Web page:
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General News of Wednesday, 17 August 2016


Politicians' children must go through Ghana's school system- Yankah

Prof Kwesi Yankah

The head of the Central University Prof Kwesi Yankah is advocating for a law that will compel children of politicians and policy makers to go through Ghana's educational system.

Prof Yankah said on TV3's Agenda program, the politicians cannot toy with the education system of the country only for their children to access quality education in other countries.

He was contributing to the 2016 poor WASSCE results which have sparked debate amongst stakeholders.

Prof Yankah said the 2016 results are no doubt a marginal improvement in the results recorded for last year.

He was particularly impressed with the gains made in Integrated Science which saw a dramatic leap from 23% from last year to 48.5% this year.

English saw a marginal improvement from 50% to 53% Prof Yankah noted.

These marginal increases notwithstanding, the Vice Chancellor of the Central University was unequivocal in his belief that the four year SHS tenure produced the best WASSCE results between 2011 to 2012 until it was reversed to three years by the Atta Mills led NDC government. Not even the marginal improvements recorded in 2016 could match up to the results churned out in the 2011 to 2012, he observed.

"If you look at the analysis or the data of SHS results right from 2006 you will realise that the trend with what we got in 2015 and 2016 is not much of a difference. There is a marginal improvement but if look at the charts, there are two three years within the trajectory that you can find a big jump in the improvement of the results of SHS students and that was 2011 and 2012. These two years, [2011 and 2012] are the years when the four year cohorts took the exams and 2013 was when the mixture.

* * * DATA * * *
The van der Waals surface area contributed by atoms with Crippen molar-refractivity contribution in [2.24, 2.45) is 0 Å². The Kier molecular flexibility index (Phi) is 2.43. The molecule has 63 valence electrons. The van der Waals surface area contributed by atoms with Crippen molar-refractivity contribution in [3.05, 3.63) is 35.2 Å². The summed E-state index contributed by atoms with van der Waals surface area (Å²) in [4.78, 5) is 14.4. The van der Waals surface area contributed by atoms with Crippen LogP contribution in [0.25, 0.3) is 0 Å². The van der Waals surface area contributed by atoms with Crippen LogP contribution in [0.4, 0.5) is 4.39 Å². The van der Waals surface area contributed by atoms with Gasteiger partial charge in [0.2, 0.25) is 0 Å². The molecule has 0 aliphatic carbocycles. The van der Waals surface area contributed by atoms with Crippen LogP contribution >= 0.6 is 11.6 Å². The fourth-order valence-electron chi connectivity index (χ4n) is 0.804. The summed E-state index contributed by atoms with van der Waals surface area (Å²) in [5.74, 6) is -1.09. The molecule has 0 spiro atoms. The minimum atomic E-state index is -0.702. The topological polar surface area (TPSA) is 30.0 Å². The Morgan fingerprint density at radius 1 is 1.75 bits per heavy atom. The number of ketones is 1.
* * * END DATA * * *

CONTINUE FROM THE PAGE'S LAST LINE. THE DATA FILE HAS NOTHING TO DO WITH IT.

"There must be something happening within the four year system," he said, adding "Without prejudice to politics we have to look at the data again be careful not to say it is only contact hours we need..."

"How come the Tuobodoms and the Nsabas and the small high schools did much better when they had four years? he asked.

President Mahama only recently suggested that the three year tenure was better but Prof Yankah insisted the figures from the four year tenure tell a different story.

The analysis of the trend indicates that since WASSCE started in 2006, the years 2006 and 2007 recorded the worst performance of 12.5% and 10.6% respectively. Since then there has been a significant improvement in 2012 recording the best performance of 31.2%. The most recent WASSCE in 2016 recorded 24.7%.

"We must swallow our pride as politicians. Let's pay a deaf ear to our politicians. If you live it to them, they are destroying our education. Their children will not be with us but they will compelling us to adopt educational policies that will be inflicting harm on our children," he said.

Dr Prince Armah, Executive Director of VIAM Africa for Education and Social Policy and a panel on the show agreed in part that the increase in contact hours intuitively can bring improved learning outcome. He backed his claim with a 2013 workshop organised by the Oxford University and GES which suggested that an additional year had improved results for pupils.

However, instead of debating a three year, four year controversy, he would rather the country blends the Junior High School to that of the Senior High School and have a continuous six year SHS program.

He said the four months JHS students waste at home, waiting for their results before entering SHS can be used judiciously when the JHS and SHS are blended. He added that some of the topics taught in various subjects at the JHS level are even repeated at the SHS, a situation that will be done away with if both the JHS and SHS are blended.

What it means is that from primary education, a pupil will have a continuous six year SHS education, a comprehensive secondary school system, before entering the university.

Dr Armah said with this comprehensive system, a pupil can offer any subject including vocational and technical education in SHS 4.

This, he noted will even reduce the inferiority complex by students who, under the current situation are forced to do vocational or technical education only when they fail to make it to the university.

He said the six year secondary school will be better if the country improves efficiency and time management.